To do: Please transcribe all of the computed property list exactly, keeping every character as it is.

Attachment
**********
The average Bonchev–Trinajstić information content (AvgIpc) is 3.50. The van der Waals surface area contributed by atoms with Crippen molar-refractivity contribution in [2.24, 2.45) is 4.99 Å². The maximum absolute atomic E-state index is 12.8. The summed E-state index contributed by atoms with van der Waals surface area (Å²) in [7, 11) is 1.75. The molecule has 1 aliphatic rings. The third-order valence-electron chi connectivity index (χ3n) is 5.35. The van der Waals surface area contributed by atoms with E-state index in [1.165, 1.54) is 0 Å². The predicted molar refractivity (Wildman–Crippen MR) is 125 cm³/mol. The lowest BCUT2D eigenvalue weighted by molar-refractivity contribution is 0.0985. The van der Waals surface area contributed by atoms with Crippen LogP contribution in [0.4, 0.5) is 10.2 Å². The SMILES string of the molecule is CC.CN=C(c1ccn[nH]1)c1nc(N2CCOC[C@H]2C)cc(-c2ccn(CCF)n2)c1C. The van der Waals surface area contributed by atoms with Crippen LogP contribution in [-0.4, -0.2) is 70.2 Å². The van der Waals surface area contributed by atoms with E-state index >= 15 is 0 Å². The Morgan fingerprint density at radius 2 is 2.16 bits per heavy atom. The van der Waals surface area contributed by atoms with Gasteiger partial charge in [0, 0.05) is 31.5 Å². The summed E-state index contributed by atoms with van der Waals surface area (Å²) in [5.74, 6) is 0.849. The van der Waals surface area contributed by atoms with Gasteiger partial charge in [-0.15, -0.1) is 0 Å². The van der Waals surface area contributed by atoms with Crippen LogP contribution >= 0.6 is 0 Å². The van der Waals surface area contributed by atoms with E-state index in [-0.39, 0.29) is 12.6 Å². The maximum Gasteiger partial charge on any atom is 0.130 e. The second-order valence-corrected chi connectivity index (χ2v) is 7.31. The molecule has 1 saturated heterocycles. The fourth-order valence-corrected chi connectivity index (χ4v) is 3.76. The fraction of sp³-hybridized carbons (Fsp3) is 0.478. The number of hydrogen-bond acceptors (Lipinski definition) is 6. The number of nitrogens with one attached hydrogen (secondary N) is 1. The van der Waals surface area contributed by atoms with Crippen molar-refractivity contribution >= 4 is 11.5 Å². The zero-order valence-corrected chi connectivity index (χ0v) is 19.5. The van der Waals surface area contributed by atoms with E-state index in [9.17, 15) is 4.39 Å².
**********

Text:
The average Bonchev–Trinajstić information content (AvgIpc) is 3.50. The van der Waals surface area contributed by atoms with Crippen molar-refractivity contribution in [2.24, 2.45) is 4.99 Å². The maximum absolute atomic E-state index is 12.8. The summed E-state index contributed by atoms with van der Waals surface area (Å²) in [7, 11) is 1.75. The molecule has 1 aliphatic rings. The third-order valence-electron chi connectivity index (χ3n) is 5.35. The van der Waals surface area contributed by atoms with E-state index in [1.165, 1.54) is 0 Å². The predicted molar refractivity (Wildman–Crippen MR) is 125 cm³/mol. The lowest BCUT2D eigenvalue weighted by molar-refractivity contribution is 0.0985. The van der Waals surface area contributed by atoms with Crippen LogP contribution in [0.4, 0.5) is 10.2 Å². The SMILES string of the molecule is CC.CN=C(c1ccn[nH]1)c1nc(N2CCOC[C@H]2C)cc(-c2ccn(CCF)n2)c1C. The van der Waals surface area contributed by atoms with Crippen LogP contribution in [-0.4, -0.2) is 70.2 Å². The van der Waals surface area contributed by atoms with E-state index >= 15 is 0 Å². The Morgan fingerprint density at radius 2 is 2.16 bits per heavy atom. The van der Waals surface area contributed by atoms with Gasteiger partial charge in [0, 0.05) is 31.5 Å². The summed E-state index contributed by atoms with van der Waals surface area (Å²) in [5.74, 6) is 0.849. The van der Waals surface area contributed by atoms with Gasteiger partial charge in [-0.15, -0.1) is 0 Å². The van der Waals surface area contributed by atoms with Crippen LogP contribution >= 0.6 is 0 Å². The van der Waals surface area contributed by atoms with E-state index in [-0.39, 0.29) is 12.6 Å². The maximum Gasteiger partial charge on any atom is 0.130 e. The second-order valence-corrected chi connectivity index (χ2v) is 7.31. The molecule has 1 saturated heterocycles. The fourth-order valence-corrected chi connectivity index (χ4v) is 3.76. The fraction of sp³-hybridized carbons (Fsp3) is 0.478. The number of hydrogen-bond acceptors (Lipinski definition) is 6. The number of nitrogens with one attached hydrogen (secondary N) is 1. The van der Waals surface area contributed by atoms with Crippen molar-refractivity contribution >= 4 is 11.5 Å². The zero-order valence-corrected chi connectivity index (χ0v) is 19.5. The van der Waals surface area contributed by atoms with E-state index in [9.17, 15) is 4.39 Å².